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Second Appeal Letter
PA ID# N/A; Church Homes, Inc. Congregational (Avery Heights)
PW ID# N/A; Request for Public Assistance
August 24, 2012
William J. Hackett
Division of Emergency Management & Homeland Security
Department of Emergency Services & Public Protection
25 Sigourney Street, 6th floor
Hartford, CT 06106
Re: Second Appeal – Church Homes, Inc. Congregational (Avery Heights), Denial of Request for Public Assistance (RPA), FEMA-4046-DR-CT
Dear Mr. Hackett:
This letter is in response to a letter from your office dated May 2, 2012, which transmitted the referenced second appeal on behalf of the Church Homes, Inc. Congregational (Avery Heights). Avery Heights is appealing the Department of Homeland Security’s Federal Emergency Management Agency’s (FEMA) decision to deny its request for an extension of time limits for submitting a Request for Public Assistance (RPA).
On November 17, 2011, the President declared major disaster FEMA-4046-DR-CT for the State of Connecticut as the result of a severe storm occurring October 29-30, 2011. Under FEMA regulations (44 CFR §206.202(c), Request for Public Assistance), RPAs must be submitted within 30 days after the designation of an area for Federal disaster assistance. The regulatory deadline for submitting RPAs for the disaster in Connecticut was December 17, 2011. On January 18, 2012, Avery Heights submitted its RPA to the Connecticut Department of Emergency Services and Public Protection (State), 32 days after the regulatory deadline. Avery Heights stated it was late in submitting the RPA because it did not receive notification of the due date from the State. In addition, it expected that insurance would cover its costs for debris removal and generator repair, but later learned its policy did not provide coverage for these expenses. The State submitted the RPA to FEMA on January 30, 2012, requesting an extension to the deadline for submitting RPAs. On February 3, 2012, the Federal Coordinating Officer denied the State’s request and did not accept the RPA, because the evidence did not show extenuating circumstances beyond the State’s or Avery Heights’s control as required by 44 CFR §206.202(c) Time Limitations.
Avery Heights submitted a first appeal on March 15, 2012, stating that it believed its insurance policy would cover the disaster related expenses, that it received notice from the insurance company that the expenses were “non-coverable” on January 16, 2012, and requesting FEMA to reconsider the denial of the RPA. In a letter dated March 22, 2012, the State supported the appeal asserting that Avery Heights demonstrated extenuating circumstances. On April 3, 2012, the Regional Administrator denied Avery Heights’ RPA because it was not submitted within the regulatory timeframe and further that Avery Heights did not provide “sufficient justification” that there were extenuating circumstances beyond its control. The Regional Administrator noted that Avery Heights chose not to apply for Public Assistance because it fully expected to receive insurance compensation. This was a decision fully within Avery Heights’s control. The Regional Administrator also noted that the State had not informed FEMA whether or not it notified Avery Heights of the RPA submission deadline.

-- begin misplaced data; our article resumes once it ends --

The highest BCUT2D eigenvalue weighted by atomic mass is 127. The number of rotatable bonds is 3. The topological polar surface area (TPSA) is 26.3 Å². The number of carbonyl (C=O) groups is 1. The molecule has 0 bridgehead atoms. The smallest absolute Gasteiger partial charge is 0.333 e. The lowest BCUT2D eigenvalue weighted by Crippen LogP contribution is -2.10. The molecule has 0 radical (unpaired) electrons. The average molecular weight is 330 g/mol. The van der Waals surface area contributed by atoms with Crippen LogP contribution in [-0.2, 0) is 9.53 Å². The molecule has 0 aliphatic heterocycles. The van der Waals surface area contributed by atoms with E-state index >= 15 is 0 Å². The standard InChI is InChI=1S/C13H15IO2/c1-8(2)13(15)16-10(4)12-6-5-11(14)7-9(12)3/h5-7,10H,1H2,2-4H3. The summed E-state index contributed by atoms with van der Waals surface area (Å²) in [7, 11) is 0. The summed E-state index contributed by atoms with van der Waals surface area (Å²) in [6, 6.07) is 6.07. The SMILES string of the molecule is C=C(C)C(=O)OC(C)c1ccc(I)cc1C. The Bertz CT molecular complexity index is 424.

In the second appeal dated April 23, 2012, Avery Heights asserts that in addition to the belief that its insurance policy would cover the expenses, it did not receive notification of the RPA submission deadline until January 6, 2012. Avery Heights believes the delayed notification constitutes extenuating circumstances, and requests FEMA reconsider its decision. The State’s letter transmitting the second appeal dated May 2, 2012 asserts the position that Avery Heights has demonstrated extenuating circumstances, and cited Robert T. Stafford Disaster Relief and Emergency Assistance Act Section 101(a)(2), (42 U.S.C. § 5121(a)(2)) Congressional Findings and Declarations as a justification for extending the deadline for submission. The State argues that this Section of the Stafford Act describes the intent to provide Federal assistance and that this assistance should not be denied to an otherwise eligible applicant based solely on a technicality.
FEMA regulations (44 CFR §206.202(f)(2), Time limitations) allow the Regional Administrator to extend the RPA submission deadline when there are extenuating circumstances beyond the State or applicant’s control. Avery Heights’s appeal states that it was not informed of the December 17, 2012, RPA deadline or the scheduled Applicants briefing until January 6, 2012. While the documentation does indicate a breakdown in communication between the State and Avery Heights, it does not constitute circumstances beyond either entity’s control. Prior to the submission deadline, FEMA and the State issued multiple public notices advising potential applicants to submit their RPAs. In addition, the expectation of insurance coverage does not constitute extenuating circumstances. The potential availability of insurance proceeds did not interfere with Avery Heights’s ability to submit an RPA.
I have reviewed the information submitted with the appeal and have determined that the Regional Administrator’s decision in the first appeal is consistent with Public Assistance regulations and policy. Accordingly, I am denying the second appeal.
Please inform Avery Heights of my decision. My determination constitutes the final decision on this matter as set forth in 44 CFR §206.206, Appeals.
cc: Don R. Boyce
FEMA Region I